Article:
Disney launches online movie site, without fanfare
Walt Disney Co. quietly launched Disney Movies Online, which lets consumers buy or rent digital versions of Disney and Pixar films and watch them on the Internet. The site, which debuted without fanfare in May, was conceived as a bridge to step the family entertainment company’s mainstream consumers gently from the physical to the digital world.
How much without fanfare? Disney still isn’t promoting the site –- there are no links on the Disney.com site -- beyond inserting the Web address on a sleave inside DVDs and Blu-ray discs.
In a second, more-public milestone, Disney partnered with Wal-Mart Stores Inc. to offer a free “digital copy” of the movie “Toy Story 3” with the purchase of the video. Consumers use an enclosed code to unlock and watch the film through the retailer’s Vudu online movie service.
Taken together, these developments help lay the foundation for Disney’s vision of the digital future, in which consumers would buy, store and access digital copies of the studio’s films from one place. These efforts work in tandem with an initiative announced last year called KeyChest. The technology would allow consumers to pay once for a movie, then watch it on any device, such as Internet-connected computers and mobile phones.
“We believe if we harness the power of these separate initiatives … we’ll immediately seize the opportunity, extend a lot more benefits to Disney customers and sort of catapault this thing into the future very rapidly,” said Bob Chapek, distribution president for Walt Disney Studios.
Despite the convenience of renting and buying movies online -– and the promotional bonanza 38 million visitors to Disney.com delivers -– the company is keeping mum about Disney Movies Online because it is still in a test phase, officials said. At some point in the first half of 2011 a promotional campaign for the studio’s digital offering is expected to kick in, under the name Disney Studio All Access.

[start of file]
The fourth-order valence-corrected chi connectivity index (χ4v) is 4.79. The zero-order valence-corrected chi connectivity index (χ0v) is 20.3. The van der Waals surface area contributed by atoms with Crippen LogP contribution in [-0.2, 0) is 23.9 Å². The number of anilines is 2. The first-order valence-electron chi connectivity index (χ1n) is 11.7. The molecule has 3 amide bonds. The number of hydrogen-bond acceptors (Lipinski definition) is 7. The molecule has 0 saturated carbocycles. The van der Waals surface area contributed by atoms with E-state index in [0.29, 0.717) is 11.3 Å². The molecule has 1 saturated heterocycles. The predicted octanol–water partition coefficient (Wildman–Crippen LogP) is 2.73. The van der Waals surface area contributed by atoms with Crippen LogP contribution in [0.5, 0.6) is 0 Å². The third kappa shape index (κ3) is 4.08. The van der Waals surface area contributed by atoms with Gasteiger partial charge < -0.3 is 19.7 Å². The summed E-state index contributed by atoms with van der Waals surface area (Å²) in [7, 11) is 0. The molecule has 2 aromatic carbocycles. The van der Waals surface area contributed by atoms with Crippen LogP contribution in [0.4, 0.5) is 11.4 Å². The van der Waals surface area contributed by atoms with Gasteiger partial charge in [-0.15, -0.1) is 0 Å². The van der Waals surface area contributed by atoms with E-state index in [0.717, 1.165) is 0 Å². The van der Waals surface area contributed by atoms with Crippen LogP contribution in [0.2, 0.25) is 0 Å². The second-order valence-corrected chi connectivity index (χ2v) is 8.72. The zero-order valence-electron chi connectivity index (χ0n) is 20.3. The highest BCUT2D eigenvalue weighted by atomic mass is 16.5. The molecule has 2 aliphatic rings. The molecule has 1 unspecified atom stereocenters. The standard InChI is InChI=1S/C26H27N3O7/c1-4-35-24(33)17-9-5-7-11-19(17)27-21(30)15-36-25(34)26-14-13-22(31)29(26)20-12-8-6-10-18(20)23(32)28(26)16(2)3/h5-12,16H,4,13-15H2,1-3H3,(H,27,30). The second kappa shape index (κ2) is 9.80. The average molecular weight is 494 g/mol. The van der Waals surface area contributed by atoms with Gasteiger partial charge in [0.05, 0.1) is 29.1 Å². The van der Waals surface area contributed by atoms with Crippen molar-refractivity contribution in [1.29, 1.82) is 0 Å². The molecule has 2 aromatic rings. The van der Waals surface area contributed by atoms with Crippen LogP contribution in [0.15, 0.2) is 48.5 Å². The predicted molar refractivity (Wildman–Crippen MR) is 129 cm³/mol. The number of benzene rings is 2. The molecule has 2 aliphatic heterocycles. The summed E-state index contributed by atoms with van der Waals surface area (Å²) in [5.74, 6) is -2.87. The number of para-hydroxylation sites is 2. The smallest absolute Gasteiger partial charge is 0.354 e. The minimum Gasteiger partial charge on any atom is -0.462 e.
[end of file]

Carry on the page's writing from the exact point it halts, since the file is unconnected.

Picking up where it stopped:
Spurring digital sales is of crucial importance to film studios as traditional DVD sales decline and consumers gravitate to cheaper rentals from Netflix and Redbox. Sales of next-generation Blu-ray discs are growing but don’t make up the shortfall. Meanwhile, Internet movie downloads and streams have yet to emerge as a significant source of new revenue.
Disney and other studios are attempting to tackle the problem by addressing some of the chief obstacles to consumer adoption –- difficulty playing back movies on devices other than the PC and storage limitations on a computer’s hard drive.
“When people buy a file in some form, if you give the ability to play that file on multiple devices or in multiple locations, then you’re creating more value for them,” Disney Chief Executive Robert A. Iger said during the company’s most recent earnings call. “I think lack of interoperability is an impediment or a barrier to growing digital media.”
A coalition of Hollywood and Silicon Valley –- including Sony Corp., Warner Bros., NBC Universal and News Corp., together with Microsoft Corp., Intel Corp. and Best Buy -- creates a system for consumers to buy, store and access movies across multiple devices.
Chapek and Iger insist the technologies are compatible.
“It’s not our goal to create a format war,” Iger said. “It’s our goal to create product and to implement technology that ultimately creates more value to the consumer.”
-- Dawn C. Chmielewski
Photo of "Toy Story 3" characters Jessie, Buzz Lightyear and Woody. Credit: Disney Pixar